With its new AC5400 Wireless Tri-Band MU-MIMO Gigabit Router (Archer C5400 for short), Chinese networking firm TP-Link joins rivals such as Asus, Linksys and Netgear in offering a high-end tri-band router.
The Archer C5400 supports two 5GHz wireless bands over the 802.11ac Wi-Fi standard, and a single 2.4GHz band on the 802.11n protocol. The router provides an aggregate speed of around 5,400Mbps.
Like its competitors, the Archer C5400 has a Smart Connect feature that generates a single wireless network name (SSID). You simply connect to the network and the router automatically assigns your device to the most appropriate wireless band.
Other advanced networking features that you'd expect to find on a high-end router are here, include beamforming (focus the wireless signal towards the location of your devices for better signal strength) and MU-MIMO (send data simultaneously to multiple compatible clients). The latter feature, however, will be implemented in a future firmware update.
The Archer C5400 can be mounted on a wall, unlike some larger routers. Its eight external antenna can be folded into its squarish black plastic chassis.
ETHERNET INTERFACE: 1 x 10/100/1000 Gigabit WAN, 4 x 10/100/1000 Gigabit LAN
SECURITY: WPA2, WEP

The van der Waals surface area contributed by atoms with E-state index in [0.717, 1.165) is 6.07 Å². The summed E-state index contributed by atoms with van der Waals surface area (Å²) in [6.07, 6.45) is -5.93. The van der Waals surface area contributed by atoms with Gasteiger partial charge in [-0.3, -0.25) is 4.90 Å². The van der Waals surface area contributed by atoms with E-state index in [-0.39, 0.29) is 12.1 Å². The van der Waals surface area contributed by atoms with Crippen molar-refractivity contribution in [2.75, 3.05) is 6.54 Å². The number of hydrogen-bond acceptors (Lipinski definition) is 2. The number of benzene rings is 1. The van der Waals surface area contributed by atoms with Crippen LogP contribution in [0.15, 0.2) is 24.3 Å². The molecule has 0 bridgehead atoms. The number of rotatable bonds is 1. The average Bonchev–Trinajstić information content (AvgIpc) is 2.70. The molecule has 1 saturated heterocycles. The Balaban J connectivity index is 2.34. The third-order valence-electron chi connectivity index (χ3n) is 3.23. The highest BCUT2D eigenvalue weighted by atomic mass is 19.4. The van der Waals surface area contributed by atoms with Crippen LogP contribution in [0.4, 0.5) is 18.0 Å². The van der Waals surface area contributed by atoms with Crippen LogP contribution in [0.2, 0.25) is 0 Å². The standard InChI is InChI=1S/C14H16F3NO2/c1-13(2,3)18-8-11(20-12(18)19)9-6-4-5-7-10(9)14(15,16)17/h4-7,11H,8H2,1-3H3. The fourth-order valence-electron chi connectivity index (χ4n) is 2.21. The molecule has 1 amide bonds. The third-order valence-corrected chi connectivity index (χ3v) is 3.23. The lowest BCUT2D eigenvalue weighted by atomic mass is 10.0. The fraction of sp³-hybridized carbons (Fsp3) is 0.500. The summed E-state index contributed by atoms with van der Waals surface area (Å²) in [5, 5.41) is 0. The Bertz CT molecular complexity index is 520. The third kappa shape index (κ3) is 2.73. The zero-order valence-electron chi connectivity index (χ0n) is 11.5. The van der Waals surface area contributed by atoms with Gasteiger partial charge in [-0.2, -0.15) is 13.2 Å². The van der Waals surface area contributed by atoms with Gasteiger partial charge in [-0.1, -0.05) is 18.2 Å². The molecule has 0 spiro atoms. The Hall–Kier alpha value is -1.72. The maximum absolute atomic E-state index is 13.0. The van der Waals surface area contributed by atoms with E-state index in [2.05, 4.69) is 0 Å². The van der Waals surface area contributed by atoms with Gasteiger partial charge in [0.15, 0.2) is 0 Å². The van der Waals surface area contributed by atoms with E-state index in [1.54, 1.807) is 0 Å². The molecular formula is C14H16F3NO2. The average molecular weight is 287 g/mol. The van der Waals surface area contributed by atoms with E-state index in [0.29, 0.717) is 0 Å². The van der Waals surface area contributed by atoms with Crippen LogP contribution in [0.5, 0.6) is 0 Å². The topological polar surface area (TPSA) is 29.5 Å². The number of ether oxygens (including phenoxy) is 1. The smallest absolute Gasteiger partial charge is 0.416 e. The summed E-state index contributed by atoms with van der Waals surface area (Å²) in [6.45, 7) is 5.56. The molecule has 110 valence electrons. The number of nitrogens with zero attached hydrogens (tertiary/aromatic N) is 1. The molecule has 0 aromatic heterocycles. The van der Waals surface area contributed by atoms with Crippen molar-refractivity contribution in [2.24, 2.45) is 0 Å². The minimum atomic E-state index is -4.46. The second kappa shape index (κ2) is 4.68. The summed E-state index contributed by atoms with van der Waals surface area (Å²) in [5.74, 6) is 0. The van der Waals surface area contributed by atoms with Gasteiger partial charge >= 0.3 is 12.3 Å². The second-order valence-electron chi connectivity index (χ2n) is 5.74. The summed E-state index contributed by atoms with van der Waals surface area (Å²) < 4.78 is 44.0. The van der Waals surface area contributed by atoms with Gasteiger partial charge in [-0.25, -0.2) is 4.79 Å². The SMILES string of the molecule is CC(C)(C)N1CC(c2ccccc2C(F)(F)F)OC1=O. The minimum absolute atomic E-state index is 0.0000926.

ADVANCED FIREWALL FEATURES: NAT, SPI and DoS protection
VALUE FOR MONEY: 3/5
It has the standard four Gigabit LAN ports, as well as a USB 2.0 port and a USB 3.0 port that can be connected to an external storage drive or a printer.
The front LED status indicators can be turned off by pressing a button at the front, or via the router's browser-based interface.
The first time you access this interface, you are required to change the default router password, and set up your wireless networks and Internet connection. This quick setup process is helpful for novices.
The user interface, too, is user friendly. It is clean and welcoming, with the router settings organised into Basic and Advanced tabs.
There are parts that do not make sense though. For instance, the Basic parental controls only let you block devices during certain periods of the day. This seems inadequate, as parental controls should also let users blacklist websites based on keywords or whitelist or allow specific websites to be accessed.
It turns out that these latter options are available after all, except that they are found in the Advanced settings, a decision that I found bewildering.
While the user interface felt responsive most of the time, there were a few occasions when it would seem to freeze while applying some changes. This prompted me to restart the router.
I was also disappointed to find out that the Android version of TP-Link's Tether mobile app, prominently displayed on the Archer C5400's box packaging, does not support the C5400 yet. The iOS version, however, does support it.
The Archer C5400 performed decently in my download speed test. It achieved an average speed of 569Mbps compared with 695Mbps for the Asus RT-5300.
While the Archer C5400 is more affordable than the Asus ($469), I would recommend waiting for TP-Link to add support for this router to its mobile app before considering it.
• Verdict: TP-Link's tri-band router is not quite as fast as its rivals, but it is more affordable.